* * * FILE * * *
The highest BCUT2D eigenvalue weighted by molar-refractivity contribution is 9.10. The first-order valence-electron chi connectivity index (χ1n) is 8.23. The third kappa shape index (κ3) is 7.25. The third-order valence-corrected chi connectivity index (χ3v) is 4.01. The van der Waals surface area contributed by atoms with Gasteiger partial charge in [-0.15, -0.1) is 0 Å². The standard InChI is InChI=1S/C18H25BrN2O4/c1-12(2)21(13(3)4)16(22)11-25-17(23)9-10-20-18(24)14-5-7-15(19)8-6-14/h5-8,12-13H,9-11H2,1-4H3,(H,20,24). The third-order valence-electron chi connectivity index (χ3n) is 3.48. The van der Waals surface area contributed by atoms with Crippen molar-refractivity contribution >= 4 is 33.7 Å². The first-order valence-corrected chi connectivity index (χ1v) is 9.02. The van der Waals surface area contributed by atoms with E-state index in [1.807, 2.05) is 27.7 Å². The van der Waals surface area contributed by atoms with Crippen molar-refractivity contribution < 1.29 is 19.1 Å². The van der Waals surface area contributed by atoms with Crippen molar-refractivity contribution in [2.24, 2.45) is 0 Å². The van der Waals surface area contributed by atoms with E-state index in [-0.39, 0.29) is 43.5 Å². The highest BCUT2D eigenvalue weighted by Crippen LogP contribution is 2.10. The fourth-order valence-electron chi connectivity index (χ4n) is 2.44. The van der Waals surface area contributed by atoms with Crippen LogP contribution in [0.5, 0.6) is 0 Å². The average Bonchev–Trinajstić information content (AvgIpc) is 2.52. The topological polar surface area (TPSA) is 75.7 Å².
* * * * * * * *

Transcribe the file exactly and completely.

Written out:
The highest BCUT2D eigenvalue weighted by molar-refractivity contribution is 9.10. The first-order valence-electron chi connectivity index (χ1n) is 8.23. The third kappa shape index (κ3) is 7.25. The third-order valence-corrected chi connectivity index (χ3v) is 4.01. The van der Waals surface area contributed by atoms with Gasteiger partial charge in [-0.15, -0.1) is 0 Å². The standard InChI is InChI=1S/C18H25BrN2O4/c1-12(2)21(13(3)4)16(22)11-25-17(23)9-10-20-18(24)14-5-7-15(19)8-6-14/h5-8,12-13H,9-11H2,1-4H3,(H,20,24). The third-order valence-electron chi connectivity index (χ3n) is 3.48. The van der Waals surface area contributed by atoms with Crippen molar-refractivity contribution >= 4 is 33.7 Å². The first-order valence-corrected chi connectivity index (χ1v) is 9.02. The van der Waals surface area contributed by atoms with E-state index in [1.807, 2.05) is 27.7 Å². The van der Waals surface area contributed by atoms with Crippen molar-refractivity contribution < 1.29 is 19.1 Å². The van der Waals surface area contributed by atoms with Crippen molar-refractivity contribution in [2.24, 2.45) is 0 Å². The van der Waals surface area contributed by atoms with E-state index in [-0.39, 0.29) is 43.5 Å². The highest BCUT2D eigenvalue weighted by Crippen LogP contribution is 2.10. The fourth-order valence-electron chi connectivity index (χ4n) is 2.44. The van der Waals surface area contributed by atoms with Crippen LogP contribution in [0.5, 0.6) is 0 Å². The average Bonchev–Trinajstić information content (AvgIpc) is 2.52. The topological polar surface area (TPSA) is 75.7 Å².